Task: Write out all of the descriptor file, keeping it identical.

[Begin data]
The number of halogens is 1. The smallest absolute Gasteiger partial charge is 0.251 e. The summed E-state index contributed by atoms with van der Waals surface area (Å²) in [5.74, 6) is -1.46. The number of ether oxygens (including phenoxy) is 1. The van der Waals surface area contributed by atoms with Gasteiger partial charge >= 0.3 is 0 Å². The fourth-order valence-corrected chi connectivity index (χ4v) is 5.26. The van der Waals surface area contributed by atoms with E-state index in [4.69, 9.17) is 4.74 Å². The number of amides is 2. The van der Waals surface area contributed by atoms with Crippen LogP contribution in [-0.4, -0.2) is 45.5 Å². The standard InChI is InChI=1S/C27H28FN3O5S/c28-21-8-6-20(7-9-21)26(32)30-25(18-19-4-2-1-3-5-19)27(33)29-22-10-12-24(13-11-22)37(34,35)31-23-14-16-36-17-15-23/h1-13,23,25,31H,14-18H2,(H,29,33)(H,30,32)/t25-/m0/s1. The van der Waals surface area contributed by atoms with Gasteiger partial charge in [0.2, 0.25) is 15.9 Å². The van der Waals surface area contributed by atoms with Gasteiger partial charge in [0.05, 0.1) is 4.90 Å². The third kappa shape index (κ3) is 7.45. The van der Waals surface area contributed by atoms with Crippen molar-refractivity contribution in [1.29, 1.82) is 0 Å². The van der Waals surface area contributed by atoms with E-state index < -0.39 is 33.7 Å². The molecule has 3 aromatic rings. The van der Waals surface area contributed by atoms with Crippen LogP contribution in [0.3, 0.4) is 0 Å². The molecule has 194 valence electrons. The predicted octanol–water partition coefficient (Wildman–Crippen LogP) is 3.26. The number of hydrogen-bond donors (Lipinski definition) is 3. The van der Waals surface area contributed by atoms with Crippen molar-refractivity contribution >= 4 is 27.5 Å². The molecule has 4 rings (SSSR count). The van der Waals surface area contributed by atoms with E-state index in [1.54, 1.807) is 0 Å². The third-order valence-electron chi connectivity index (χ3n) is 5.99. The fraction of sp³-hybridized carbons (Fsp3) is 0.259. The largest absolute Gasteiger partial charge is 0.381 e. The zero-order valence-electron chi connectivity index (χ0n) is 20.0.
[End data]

The number of halogens is 1. The smallest absolute Gasteiger partial charge is 0.251 e. The summed E-state index contributed by atoms with van der Waals surface area (Å²) in [5.74, 6) is -1.46. The number of ether oxygens (including phenoxy) is 1. The van der Waals surface area contributed by atoms with Gasteiger partial charge >= 0.3 is 0 Å². The fourth-order valence-corrected chi connectivity index (χ4v) is 5.26. The van der Waals surface area contributed by atoms with E-state index in [4.69, 9.17) is 4.74 Å². The number of amides is 2. The van der Waals surface area contributed by atoms with Crippen LogP contribution in [-0.4, -0.2) is 45.5 Å². The standard InChI is InChI=1S/C27H28FN3O5S/c28-21-8-6-20(7-9-21)26(32)30-25(18-19-4-2-1-3-5-19)27(33)29-22-10-12-24(13-11-22)37(34,35)31-23-14-16-36-17-15-23/h1-13,23,25,31H,14-18H2,(H,29,33)(H,30,32)/t25-/m0/s1. The van der Waals surface area contributed by atoms with Gasteiger partial charge in [0.2, 0.25) is 15.9 Å². The van der Waals surface area contributed by atoms with Gasteiger partial charge in [0.05, 0.1) is 4.90 Å². The third kappa shape index (κ3) is 7.45. The van der Waals surface area contributed by atoms with Crippen molar-refractivity contribution in [1.29, 1.82) is 0 Å². The van der Waals surface area contributed by atoms with E-state index < -0.39 is 33.7 Å². The molecule has 3 aromatic rings. The van der Waals surface area contributed by atoms with Crippen LogP contribution in [0.3, 0.4) is 0 Å². The molecule has 194 valence electrons. The predicted octanol–water partition coefficient (Wildman–Crippen LogP) is 3.26. The number of hydrogen-bond donors (Lipinski definition) is 3. The van der Waals surface area contributed by atoms with Crippen molar-refractivity contribution >= 4 is 27.5 Å². The molecule has 4 rings (SSSR count). The van der Waals surface area contributed by atoms with E-state index in [1.54, 1.807) is 0 Å². The third-order valence-electron chi connectivity index (χ3n) is 5.99. The fraction of sp³-hybridized carbons (Fsp3) is 0.259. The largest absolute Gasteiger partial charge is 0.381 e. The zero-order valence-electron chi connectivity index (χ0n) is 20.0.